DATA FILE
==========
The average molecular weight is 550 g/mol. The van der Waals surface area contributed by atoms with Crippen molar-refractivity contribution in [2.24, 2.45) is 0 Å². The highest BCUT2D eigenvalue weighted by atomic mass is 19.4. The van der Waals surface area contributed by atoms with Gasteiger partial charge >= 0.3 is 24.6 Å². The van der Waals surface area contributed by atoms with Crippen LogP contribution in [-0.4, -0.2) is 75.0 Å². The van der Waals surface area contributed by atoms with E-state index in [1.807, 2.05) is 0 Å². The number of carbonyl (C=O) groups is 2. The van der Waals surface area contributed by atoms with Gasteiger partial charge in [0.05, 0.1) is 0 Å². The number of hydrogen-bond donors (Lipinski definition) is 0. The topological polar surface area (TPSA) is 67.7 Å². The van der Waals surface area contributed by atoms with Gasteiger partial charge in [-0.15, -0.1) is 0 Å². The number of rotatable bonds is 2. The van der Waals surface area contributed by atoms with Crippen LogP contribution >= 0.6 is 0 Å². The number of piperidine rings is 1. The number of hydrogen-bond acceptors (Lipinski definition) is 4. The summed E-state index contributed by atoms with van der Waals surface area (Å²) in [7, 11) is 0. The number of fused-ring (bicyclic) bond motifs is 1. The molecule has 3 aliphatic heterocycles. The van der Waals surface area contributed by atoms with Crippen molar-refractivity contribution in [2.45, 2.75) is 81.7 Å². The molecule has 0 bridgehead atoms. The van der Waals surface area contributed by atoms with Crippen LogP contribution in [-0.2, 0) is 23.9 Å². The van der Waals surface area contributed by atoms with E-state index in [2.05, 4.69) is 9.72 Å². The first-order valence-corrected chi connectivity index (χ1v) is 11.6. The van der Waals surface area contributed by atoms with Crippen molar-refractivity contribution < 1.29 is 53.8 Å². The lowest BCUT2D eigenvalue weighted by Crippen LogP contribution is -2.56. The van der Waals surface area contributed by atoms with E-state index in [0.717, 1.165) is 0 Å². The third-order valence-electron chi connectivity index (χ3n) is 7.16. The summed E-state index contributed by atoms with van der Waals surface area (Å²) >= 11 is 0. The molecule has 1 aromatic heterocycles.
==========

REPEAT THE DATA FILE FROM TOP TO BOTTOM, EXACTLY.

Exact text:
The average molecular weight is 550 g/mol. The van der Waals surface area contributed by atoms with Crippen molar-refractivity contribution in [2.24, 2.45) is 0 Å². The highest BCUT2D eigenvalue weighted by atomic mass is 19.4. The van der Waals surface area contributed by atoms with Gasteiger partial charge >= 0.3 is 24.6 Å². The van der Waals surface area contributed by atoms with Crippen LogP contribution in [-0.4, -0.2) is 75.0 Å². The van der Waals surface area contributed by atoms with E-state index in [1.807, 2.05) is 0 Å². The number of carbonyl (C=O) groups is 2. The van der Waals surface area contributed by atoms with Gasteiger partial charge in [0.05, 0.1) is 0 Å². The number of hydrogen-bond donors (Lipinski definition) is 0. The topological polar surface area (TPSA) is 67.7 Å². The van der Waals surface area contributed by atoms with Gasteiger partial charge in [-0.15, -0.1) is 0 Å². The number of rotatable bonds is 2. The van der Waals surface area contributed by atoms with Crippen LogP contribution >= 0.6 is 0 Å². The number of piperidine rings is 1. The number of hydrogen-bond acceptors (Lipinski definition) is 4. The summed E-state index contributed by atoms with van der Waals surface area (Å²) in [7, 11) is 0. The number of fused-ring (bicyclic) bond motifs is 1. The molecule has 3 aliphatic heterocycles. The van der Waals surface area contributed by atoms with Crippen molar-refractivity contribution in [2.45, 2.75) is 81.7 Å². The molecule has 0 bridgehead atoms. The van der Waals surface area contributed by atoms with Crippen LogP contribution in [-0.2, 0) is 23.9 Å². The van der Waals surface area contributed by atoms with E-state index in [2.05, 4.69) is 9.72 Å². The first-order valence-corrected chi connectivity index (χ1v) is 11.6. The van der Waals surface area contributed by atoms with Crippen molar-refractivity contribution < 1.29 is 53.8 Å². The lowest BCUT2D eigenvalue weighted by Crippen LogP contribution is -2.56. The van der Waals surface area contributed by atoms with E-state index in [0.717, 1.165) is 0 Å². The third-order valence-electron chi connectivity index (χ3n) is 7.16. The summed E-state index contributed by atoms with van der Waals surface area (Å²) >= 11 is 0. The molecule has 1 aromatic heterocycles.